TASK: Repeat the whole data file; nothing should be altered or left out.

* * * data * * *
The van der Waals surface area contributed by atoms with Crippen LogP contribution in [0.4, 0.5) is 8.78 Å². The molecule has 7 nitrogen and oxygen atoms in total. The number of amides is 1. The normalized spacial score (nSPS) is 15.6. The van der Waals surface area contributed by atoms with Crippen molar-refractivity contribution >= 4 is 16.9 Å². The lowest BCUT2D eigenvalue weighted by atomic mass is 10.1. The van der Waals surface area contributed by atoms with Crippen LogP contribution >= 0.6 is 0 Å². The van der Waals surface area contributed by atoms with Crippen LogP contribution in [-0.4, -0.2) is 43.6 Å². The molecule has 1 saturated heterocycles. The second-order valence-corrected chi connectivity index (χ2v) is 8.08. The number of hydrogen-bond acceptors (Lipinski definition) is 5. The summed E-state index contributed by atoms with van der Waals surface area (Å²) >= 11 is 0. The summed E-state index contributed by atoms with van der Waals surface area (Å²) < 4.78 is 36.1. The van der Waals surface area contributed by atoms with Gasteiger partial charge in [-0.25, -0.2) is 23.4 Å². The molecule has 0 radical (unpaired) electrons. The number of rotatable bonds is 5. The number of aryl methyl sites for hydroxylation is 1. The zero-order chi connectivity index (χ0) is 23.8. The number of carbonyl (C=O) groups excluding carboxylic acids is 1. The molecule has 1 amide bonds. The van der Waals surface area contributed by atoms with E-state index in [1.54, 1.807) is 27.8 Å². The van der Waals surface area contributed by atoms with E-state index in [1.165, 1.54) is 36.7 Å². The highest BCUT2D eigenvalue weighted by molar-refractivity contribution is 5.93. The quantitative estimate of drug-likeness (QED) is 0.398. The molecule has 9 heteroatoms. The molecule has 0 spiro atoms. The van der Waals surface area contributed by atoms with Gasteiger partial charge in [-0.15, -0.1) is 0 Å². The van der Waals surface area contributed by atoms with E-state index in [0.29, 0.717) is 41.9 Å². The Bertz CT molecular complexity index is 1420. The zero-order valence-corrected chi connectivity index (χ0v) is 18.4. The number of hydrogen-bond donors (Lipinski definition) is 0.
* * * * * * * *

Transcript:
The van der Waals surface area contributed by atoms with Crippen LogP contribution in [0.4, 0.5) is 8.78 Å². The molecule has 7 nitrogen and oxygen atoms in total. The number of amides is 1. The normalized spacial score (nSPS) is 15.6. The van der Waals surface area contributed by atoms with Crippen molar-refractivity contribution >= 4 is 16.9 Å². The lowest BCUT2D eigenvalue weighted by atomic mass is 10.1. The van der Waals surface area contributed by atoms with Crippen LogP contribution >= 0.6 is 0 Å². The van der Waals surface area contributed by atoms with Crippen LogP contribution in [-0.4, -0.2) is 43.6 Å². The molecule has 1 saturated heterocycles. The second-order valence-corrected chi connectivity index (χ2v) is 8.08. The number of hydrogen-bond acceptors (Lipinski definition) is 5. The summed E-state index contributed by atoms with van der Waals surface area (Å²) >= 11 is 0. The summed E-state index contributed by atoms with van der Waals surface area (Å²) < 4.78 is 36.1. The van der Waals surface area contributed by atoms with Gasteiger partial charge in [-0.25, -0.2) is 23.4 Å². The molecule has 0 radical (unpaired) electrons. The number of rotatable bonds is 5. The number of aryl methyl sites for hydroxylation is 1. The zero-order chi connectivity index (χ0) is 23.8. The number of carbonyl (C=O) groups excluding carboxylic acids is 1. The molecule has 1 amide bonds. The van der Waals surface area contributed by atoms with E-state index in [1.54, 1.807) is 27.8 Å². The van der Waals surface area contributed by atoms with E-state index in [1.165, 1.54) is 36.7 Å². The highest BCUT2D eigenvalue weighted by molar-refractivity contribution is 5.93. The quantitative estimate of drug-likeness (QED) is 0.398. The molecule has 9 heteroatoms. The molecule has 0 spiro atoms. The van der Waals surface area contributed by atoms with Gasteiger partial charge in [-0.15, -0.1) is 0 Å². The van der Waals surface area contributed by atoms with E-state index in [0.29, 0.717) is 41.9 Å². The Bertz CT molecular complexity index is 1420. The zero-order valence-corrected chi connectivity index (χ0v) is 18.4. The number of hydrogen-bond donors (Lipinski definition) is 0.